While digitizing in ArcView, you specify initially in the Digitizer Setup window how much error you will allow by entering a value in the Error Limit field (e.g., 0.004 inches is the default value). Following entry of your control points, ArcView calculates the RMS error. If your calculated error exceeds the limit you entered in the previous step you will need to (1) re-digitize the control points, (2) re-enter the corresponding ground points (i.e., known locations), or (3) increase the error limit field before proceeding. Common causes of high RMS errors are poor digitizing, careless placement of tic locations on the map, and digitizing from a wrinkled map.

        Following data entry in ARC/INFO, the ARCEDIT program has several commands to assist you in identifying and correcting digitizing errors (e.g., NODEERRORS <cover> will list all node errors such as dangling nodes). In addition, the coverage(s) can then be transformed to real world coordinates, and projected into desired system (e.g., Universe Transversal Mercator, State Plane Coordinates, etc.) using commands in the ARC program (PROJECT, TRANSFORM). In ArcView, digitizing is assisted using a Popup menu, which allows one to automatically snap lines to vertices, boundaries, intersections, delete last point, etc. In addition, digitizing can be automatically updated to real world coordinates if the map projection is set in the view and real world coordinates are identified and entered during the first stages of digitizing.

        Don't be fooled by the apparent ease of digitizing - it requires a great deal of patience and labor to ensure accuracy. Moreover, there are lots of inherent problems that may or may not be beyond your control.

Map Problems:

        Maps were not created for digitizing
        Maps may have errors or simplifications to better display information.
        Maps are not stable - control points must be entered each time map is digitized.
        Features at map boundaries may not be aligned on adjacent maps.

User Errors:

        It is difficult to accurately trace features.
        Digitizing is tiring and boring.
        Some user errors can be corrected automatically, but others require manual editing.

DIGITIZING FROM A SCANNED IMAGE ON THE SCREEN

        Scanners produce raster data. Video scanners, which are similar to television cameras, are inexpensive ($500 - $10,000) and fast, but not high quality. Electromechanical scanners are expensive ($10,000 - $100,000) and slow, but create higher quality data.

        In ARC/INFO, one can use a scanned image as a backdrop, and then only those map features that are needed can be entered using the mouse in a fashion similar to table digitizing.  Alternatively, interactive image processing programs (e.g., ArcScan) can be used to convert from raster into vector format. In a later class you will create shapefiles in ArcView using scanned images as a backdrop.

Problems with Scanning:

Documents must be clean and clear (small features may be missed).
Automatic recognition of features is not very good.
- Special symbols (e.g., marshlands) may not be recognized.
- Text may be scanned as line features.
- Complex collections of lines may be poorly captured.
CONVERSION BETWEEN SOFTWARE SYSTEMS

        Digital data in one form can be converted into a different form needed by the GIS. Data is becoming increasingly available on CD-ROMs, which are relatively inexpensive. ARC/INFO contains programs to convert many common forms of data to coverages, e.g., U.S. Census Bureau TIGER files, AutoCAD DXF files (precision line drawings), USGS DEMs (digital elevation models), among others. ArcView3.1 also can support AutoCAD files, MicroStation design files (.DGN files) through its CAD Reader extension, ARC/INFO interchange files (*.e00), GPS data, USGS Digital Elevation Models (DEM) and US DMA Digital Terrain Elevation Data (DTED) through the Spatial or 3D Analyst extension.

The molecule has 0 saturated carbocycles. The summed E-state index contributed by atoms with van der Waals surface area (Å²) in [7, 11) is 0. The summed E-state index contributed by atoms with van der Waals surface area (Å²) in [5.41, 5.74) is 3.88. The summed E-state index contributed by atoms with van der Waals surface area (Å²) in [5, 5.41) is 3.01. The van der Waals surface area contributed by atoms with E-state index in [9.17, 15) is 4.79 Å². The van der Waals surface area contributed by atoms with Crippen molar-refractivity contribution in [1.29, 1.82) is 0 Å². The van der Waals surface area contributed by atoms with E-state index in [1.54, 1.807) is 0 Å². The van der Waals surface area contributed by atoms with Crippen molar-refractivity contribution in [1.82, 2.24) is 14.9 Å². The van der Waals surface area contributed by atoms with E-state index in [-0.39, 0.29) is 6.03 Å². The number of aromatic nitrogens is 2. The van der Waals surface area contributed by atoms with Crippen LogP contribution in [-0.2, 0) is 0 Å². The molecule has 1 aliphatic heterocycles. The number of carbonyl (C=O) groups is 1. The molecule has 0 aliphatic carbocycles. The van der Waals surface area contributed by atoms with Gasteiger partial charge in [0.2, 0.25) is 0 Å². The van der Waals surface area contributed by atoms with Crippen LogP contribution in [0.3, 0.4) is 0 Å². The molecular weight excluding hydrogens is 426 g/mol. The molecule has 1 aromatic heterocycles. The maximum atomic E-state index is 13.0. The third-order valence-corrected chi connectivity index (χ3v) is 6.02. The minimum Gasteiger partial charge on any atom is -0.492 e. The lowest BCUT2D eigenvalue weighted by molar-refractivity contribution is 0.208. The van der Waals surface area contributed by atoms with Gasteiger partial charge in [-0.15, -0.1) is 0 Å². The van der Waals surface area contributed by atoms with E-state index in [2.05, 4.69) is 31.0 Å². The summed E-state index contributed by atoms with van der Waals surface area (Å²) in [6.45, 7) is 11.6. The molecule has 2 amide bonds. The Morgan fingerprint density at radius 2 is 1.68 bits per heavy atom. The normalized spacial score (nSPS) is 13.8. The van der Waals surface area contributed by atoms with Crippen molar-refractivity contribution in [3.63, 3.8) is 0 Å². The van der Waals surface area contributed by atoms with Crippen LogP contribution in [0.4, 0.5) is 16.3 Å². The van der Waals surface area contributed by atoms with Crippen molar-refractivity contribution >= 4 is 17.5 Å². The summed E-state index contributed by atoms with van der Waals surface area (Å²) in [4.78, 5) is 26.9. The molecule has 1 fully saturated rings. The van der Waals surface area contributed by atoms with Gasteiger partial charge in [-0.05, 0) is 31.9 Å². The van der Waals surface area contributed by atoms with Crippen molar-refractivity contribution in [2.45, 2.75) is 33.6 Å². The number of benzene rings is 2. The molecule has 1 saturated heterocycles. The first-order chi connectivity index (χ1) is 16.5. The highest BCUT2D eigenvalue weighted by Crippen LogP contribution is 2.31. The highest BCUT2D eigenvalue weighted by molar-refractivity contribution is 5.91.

Automated surveying techniques allow surveying (COGO - coordinate geometry) data to be captured in the field in digital form and downloaded for input to GIS.

        GPS (Global Positioning System) receivers use signals from NAVSTAR satellites to accurately determine locations. GPS relies on a constellation of satellites orbiting the earth. Four of the satellites must be visible to determine latitude, longitude and elevation. Satellite signals are weakened when passing through foliage and they do not pass through wood over a few cm thick, buildings or people. Prices range from about $1,000 to $60,000. Both hand held and backpack receivers are available. Accuracies of one meter or less can be achieved at a fixed point in the open; accuracies of 1-2 meters are common under trees. Somewhat less accurate measurements are achieved while moving (e.g., on a bicycle, truck, or animal), depending on the GPS receiver. Many GPS receivers provide software to convert the data into ARC/INFO format. Such data can also be readily incorporated into ArcView as event themes.

KEYBOARD ENTRY

        A considerable amount of locational data exists within historical records (e.g., survey records, museum specimens, plant vouchers). If you can gain access to this information, then you can enter these data into ARC/INFO in ASCII format or ArcView in DBASE or ASCII format. Alternatively, you may have established a spatial grid from your own research and wish to enter this as a text file.

        In ARC/INFO, the GENERATE command in ARC can be used to create spatial data. It can be used interactively, where the user enters each x,y coordinate at the terminal on a separate line, or using an existing file of x,y coordinates. A number of different coverage types can be created using GENERATE. For example, one can create tic, point, line, polygon, or route coverages. In all cases, you need to provide an ID value for each tic, point, line, etc., and corresponding x,y coordinates. Fields contained within ASCII files can be separated by tabs (tab-delimited) or commas (comma-delimited). Examples of ASCII files for creation of point, line, and polygon coverages in ARC/INFO are: